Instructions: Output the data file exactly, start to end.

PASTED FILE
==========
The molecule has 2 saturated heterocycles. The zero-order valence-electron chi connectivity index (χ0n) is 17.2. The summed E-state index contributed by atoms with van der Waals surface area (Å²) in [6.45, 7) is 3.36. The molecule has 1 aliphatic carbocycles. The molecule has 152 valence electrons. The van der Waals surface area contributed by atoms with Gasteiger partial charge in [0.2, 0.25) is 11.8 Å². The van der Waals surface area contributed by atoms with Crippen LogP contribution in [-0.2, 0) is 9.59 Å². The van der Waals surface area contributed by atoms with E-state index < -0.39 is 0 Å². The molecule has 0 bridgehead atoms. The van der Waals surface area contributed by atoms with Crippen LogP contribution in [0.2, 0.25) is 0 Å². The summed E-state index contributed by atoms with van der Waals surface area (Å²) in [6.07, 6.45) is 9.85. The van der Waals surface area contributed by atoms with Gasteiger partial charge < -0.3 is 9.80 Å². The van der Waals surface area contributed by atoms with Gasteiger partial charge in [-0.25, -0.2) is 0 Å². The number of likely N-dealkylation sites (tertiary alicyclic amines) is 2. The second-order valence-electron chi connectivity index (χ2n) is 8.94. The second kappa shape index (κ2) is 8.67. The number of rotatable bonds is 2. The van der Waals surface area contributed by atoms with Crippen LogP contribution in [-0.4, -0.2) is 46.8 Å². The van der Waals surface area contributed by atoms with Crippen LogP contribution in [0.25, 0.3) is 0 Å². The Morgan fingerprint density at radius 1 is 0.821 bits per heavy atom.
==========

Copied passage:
The molecule has 2 saturated heterocycles. The zero-order valence-electron chi connectivity index (χ0n) is 17.2. The summed E-state index contributed by atoms with van der Waals surface area (Å²) in [6.45, 7) is 3.36. The molecule has 1 aliphatic carbocycles. The molecule has 152 valence electrons. The van der Waals surface area contributed by atoms with Gasteiger partial charge in [0.2, 0.25) is 11.8 Å². The van der Waals surface area contributed by atoms with Crippen LogP contribution in [-0.2, 0) is 9.59 Å². The van der Waals surface area contributed by atoms with E-state index < -0.39 is 0 Å². The molecule has 0 bridgehead atoms. The van der Waals surface area contributed by atoms with Crippen LogP contribution in [0.2, 0.25) is 0 Å². The summed E-state index contributed by atoms with van der Waals surface area (Å²) in [6.07, 6.45) is 9.85. The van der Waals surface area contributed by atoms with Gasteiger partial charge < -0.3 is 9.80 Å². The van der Waals surface area contributed by atoms with Gasteiger partial charge in [-0.25, -0.2) is 0 Å². The number of likely N-dealkylation sites (tertiary alicyclic amines) is 2. The second-order valence-electron chi connectivity index (χ2n) is 8.94. The second kappa shape index (κ2) is 8.67. The number of rotatable bonds is 2. The van der Waals surface area contributed by atoms with Crippen LogP contribution in [-0.4, -0.2) is 46.8 Å². The van der Waals surface area contributed by atoms with Crippen LogP contribution in [0.25, 0.3) is 0 Å². The Morgan fingerprint density at radius 1 is 0.821 bits per heavy atom.